February 18, 2014
Survival outcomes for patients with renal cell carcinoma, the most common form of kidney cancer, have improved significantly over the past decade due to research advances in personalized or “targeted” therapies designed to target an individual’s genetic makeup. To expedite these benefits, investigators are now looking to couple targeted therapies with vaccine-based approaches, which use a patient’s own immune system to fight disease and may have the potential to improve survival outcomes and overall quality of life.
In “Ask the Author: Drug Evaluation,” an article published in the journal Immunotherapy, Robert Figlin, MD, deputy director of the Samuel Oschin Comprehensive Cancer Institute and global principal investigator of the Phase III clinical trial, explains that combining targeted therapies with a vaccine-based approach may revolutionize the treatment of renal cell carcinoma through the next decade.
“Translational research efforts in advanced renal cell carcinoma are providing the best hope and the strongest outcomes for patients,” said Figlin, the Steven Spielberg Family Chair in Hematology Oncology. “With innovative thinking and treatment approaches, and learning from past progress, we are paving the way for promising research advancements and improved patient care.”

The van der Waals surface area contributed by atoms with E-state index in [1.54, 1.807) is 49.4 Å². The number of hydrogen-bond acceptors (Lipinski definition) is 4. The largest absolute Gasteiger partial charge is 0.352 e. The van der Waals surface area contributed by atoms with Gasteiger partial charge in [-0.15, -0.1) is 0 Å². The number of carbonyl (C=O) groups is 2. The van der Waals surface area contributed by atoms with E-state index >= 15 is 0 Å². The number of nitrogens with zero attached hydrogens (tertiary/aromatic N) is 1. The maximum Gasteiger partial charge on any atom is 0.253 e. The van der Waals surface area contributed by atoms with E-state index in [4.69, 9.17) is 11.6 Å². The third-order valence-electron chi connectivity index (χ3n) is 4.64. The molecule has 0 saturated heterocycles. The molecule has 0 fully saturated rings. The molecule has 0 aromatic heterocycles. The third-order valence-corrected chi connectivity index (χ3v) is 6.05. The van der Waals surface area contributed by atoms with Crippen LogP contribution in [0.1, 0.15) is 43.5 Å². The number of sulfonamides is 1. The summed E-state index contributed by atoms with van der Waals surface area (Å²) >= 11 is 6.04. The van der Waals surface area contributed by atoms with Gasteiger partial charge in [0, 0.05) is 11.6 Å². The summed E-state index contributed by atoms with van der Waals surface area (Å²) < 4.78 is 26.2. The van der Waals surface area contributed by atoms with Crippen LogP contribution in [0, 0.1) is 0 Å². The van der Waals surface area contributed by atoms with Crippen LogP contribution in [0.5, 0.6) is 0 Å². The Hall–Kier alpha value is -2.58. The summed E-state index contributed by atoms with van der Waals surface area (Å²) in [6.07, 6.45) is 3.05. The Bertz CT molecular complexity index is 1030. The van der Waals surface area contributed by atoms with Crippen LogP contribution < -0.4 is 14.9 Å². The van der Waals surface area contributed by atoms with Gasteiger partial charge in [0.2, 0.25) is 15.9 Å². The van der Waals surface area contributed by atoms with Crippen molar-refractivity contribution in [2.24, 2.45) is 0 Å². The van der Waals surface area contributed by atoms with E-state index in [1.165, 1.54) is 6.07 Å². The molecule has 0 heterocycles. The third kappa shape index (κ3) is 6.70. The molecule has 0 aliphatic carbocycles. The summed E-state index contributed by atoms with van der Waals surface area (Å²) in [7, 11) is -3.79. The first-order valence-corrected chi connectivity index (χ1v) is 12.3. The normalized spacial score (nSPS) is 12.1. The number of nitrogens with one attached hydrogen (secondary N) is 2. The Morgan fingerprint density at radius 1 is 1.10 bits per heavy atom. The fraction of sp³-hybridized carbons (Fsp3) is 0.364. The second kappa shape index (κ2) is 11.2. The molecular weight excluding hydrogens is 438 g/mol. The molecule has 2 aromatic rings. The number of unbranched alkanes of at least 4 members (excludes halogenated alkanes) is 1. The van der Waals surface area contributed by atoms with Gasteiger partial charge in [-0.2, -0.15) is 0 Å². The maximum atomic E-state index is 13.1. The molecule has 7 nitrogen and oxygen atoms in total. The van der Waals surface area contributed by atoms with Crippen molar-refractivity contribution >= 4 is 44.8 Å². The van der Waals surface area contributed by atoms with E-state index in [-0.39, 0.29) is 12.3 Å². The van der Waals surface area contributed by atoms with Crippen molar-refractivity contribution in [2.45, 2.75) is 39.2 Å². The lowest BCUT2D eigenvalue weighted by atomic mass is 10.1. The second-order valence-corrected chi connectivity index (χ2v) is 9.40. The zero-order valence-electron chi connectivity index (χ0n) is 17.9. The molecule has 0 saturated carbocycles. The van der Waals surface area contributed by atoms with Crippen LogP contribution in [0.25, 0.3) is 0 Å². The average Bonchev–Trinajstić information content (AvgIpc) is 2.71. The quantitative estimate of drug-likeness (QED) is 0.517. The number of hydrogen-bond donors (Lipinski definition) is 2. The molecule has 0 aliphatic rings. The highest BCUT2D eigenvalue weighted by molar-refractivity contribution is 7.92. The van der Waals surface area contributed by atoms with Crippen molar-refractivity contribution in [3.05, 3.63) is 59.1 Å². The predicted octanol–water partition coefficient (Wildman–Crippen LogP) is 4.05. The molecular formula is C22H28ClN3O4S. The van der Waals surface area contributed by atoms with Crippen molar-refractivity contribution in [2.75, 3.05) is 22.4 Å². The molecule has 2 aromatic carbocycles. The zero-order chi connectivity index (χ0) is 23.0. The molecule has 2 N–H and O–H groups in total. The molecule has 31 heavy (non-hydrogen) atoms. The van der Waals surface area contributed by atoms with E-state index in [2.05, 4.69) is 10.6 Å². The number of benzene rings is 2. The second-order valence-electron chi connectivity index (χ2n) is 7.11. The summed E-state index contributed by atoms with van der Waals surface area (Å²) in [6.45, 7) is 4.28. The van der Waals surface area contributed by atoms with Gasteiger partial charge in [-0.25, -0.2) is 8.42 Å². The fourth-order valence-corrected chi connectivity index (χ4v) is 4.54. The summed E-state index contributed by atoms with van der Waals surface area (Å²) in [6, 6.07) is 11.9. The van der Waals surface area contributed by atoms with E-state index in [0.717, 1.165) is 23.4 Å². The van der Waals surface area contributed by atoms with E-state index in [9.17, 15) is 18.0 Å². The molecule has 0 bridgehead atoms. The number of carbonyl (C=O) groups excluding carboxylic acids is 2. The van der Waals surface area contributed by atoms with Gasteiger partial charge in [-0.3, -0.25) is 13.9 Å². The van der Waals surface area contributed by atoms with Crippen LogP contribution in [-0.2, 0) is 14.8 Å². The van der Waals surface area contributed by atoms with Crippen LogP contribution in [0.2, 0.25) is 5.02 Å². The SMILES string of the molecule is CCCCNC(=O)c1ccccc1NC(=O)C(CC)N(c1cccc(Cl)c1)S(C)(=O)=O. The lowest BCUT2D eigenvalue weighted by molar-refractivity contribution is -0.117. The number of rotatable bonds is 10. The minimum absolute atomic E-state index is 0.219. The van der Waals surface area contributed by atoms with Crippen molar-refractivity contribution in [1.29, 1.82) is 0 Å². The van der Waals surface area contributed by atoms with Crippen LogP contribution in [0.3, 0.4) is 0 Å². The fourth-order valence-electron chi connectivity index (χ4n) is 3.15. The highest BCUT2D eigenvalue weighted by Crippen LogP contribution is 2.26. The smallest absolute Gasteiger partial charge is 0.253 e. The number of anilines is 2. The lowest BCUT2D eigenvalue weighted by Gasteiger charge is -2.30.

To further test the outcomes of combining a vaccine-based approach with targeted therapies, Cedars-Sinai is enrolling patients in the clinical trial using an investigational vaccine known as AGS-003. This trial acts in combination with the targeted therapy Sunitinib to maximize an immune response in patients, with a goal of adding little to no toxicity.
“This clinical trial asks one of the most important questions facing the field of kidney cancer at this time: Is there synergy between immunotherapy and targeted agents?” said Edwin Posadas, MD, co-investigator of the clinical trial, medical director of the Urologic Oncology Program at the Cedars-Sinai Samuel Oschin Comprehensive Cancer Institute and associate professor in the Department of Medicine. “This study could be the first of many to truly redefine the approach investigators take to treat kidney cancer in the clinic.”
The AGS-003 clinical trial, or ADAPT trial, is the first-of-its-kind international study and is available in more than100 centers. The goal of this personalized immunotherapy is to allow a patient’s own tumor and cells to boost their fight against their particular cancer.
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